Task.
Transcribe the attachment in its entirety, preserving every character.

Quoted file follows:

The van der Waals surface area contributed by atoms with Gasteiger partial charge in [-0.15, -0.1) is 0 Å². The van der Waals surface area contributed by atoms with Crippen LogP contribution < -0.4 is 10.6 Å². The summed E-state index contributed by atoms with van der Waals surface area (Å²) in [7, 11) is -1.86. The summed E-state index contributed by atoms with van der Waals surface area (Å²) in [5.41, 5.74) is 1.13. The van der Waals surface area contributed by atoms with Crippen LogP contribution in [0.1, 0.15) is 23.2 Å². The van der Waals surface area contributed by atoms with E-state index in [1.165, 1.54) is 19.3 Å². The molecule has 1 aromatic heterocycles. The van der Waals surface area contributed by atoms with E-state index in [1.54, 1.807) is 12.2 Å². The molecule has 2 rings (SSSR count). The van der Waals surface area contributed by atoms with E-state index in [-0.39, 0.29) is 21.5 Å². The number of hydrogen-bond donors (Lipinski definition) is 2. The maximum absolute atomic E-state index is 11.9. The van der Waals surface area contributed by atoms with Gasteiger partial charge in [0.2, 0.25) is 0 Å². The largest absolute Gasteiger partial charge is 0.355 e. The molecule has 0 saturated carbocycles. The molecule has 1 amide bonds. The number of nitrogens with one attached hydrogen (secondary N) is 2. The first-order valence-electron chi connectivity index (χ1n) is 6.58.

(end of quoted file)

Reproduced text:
The van der Waals surface area contributed by atoms with Gasteiger partial charge in [-0.15, -0.1) is 0 Å². The van der Waals surface area contributed by atoms with Crippen LogP contribution < -0.4 is 10.6 Å². The summed E-state index contributed by atoms with van der Waals surface area (Å²) in [7, 11) is -1.86. The summed E-state index contributed by atoms with van der Waals surface area (Å²) in [5.41, 5.74) is 1.13. The van der Waals surface area contributed by atoms with Crippen LogP contribution in [0.1, 0.15) is 23.2 Å². The van der Waals surface area contributed by atoms with E-state index in [1.165, 1.54) is 19.3 Å². The molecule has 1 aromatic heterocycles. The van der Waals surface area contributed by atoms with E-state index in [1.54, 1.807) is 12.2 Å². The molecule has 2 rings (SSSR count). The van der Waals surface area contributed by atoms with E-state index in [-0.39, 0.29) is 21.5 Å². The number of hydrogen-bond donors (Lipinski definition) is 2. The maximum absolute atomic E-state index is 11.9. The van der Waals surface area contributed by atoms with Gasteiger partial charge in [0.2, 0.25) is 0 Å². The largest absolute Gasteiger partial charge is 0.355 e. The molecule has 0 saturated carbocycles. The molecule has 1 amide bonds. The number of nitrogens with one attached hydrogen (secondary N) is 2. The first-order valence-electron chi connectivity index (χ1n) is 6.58.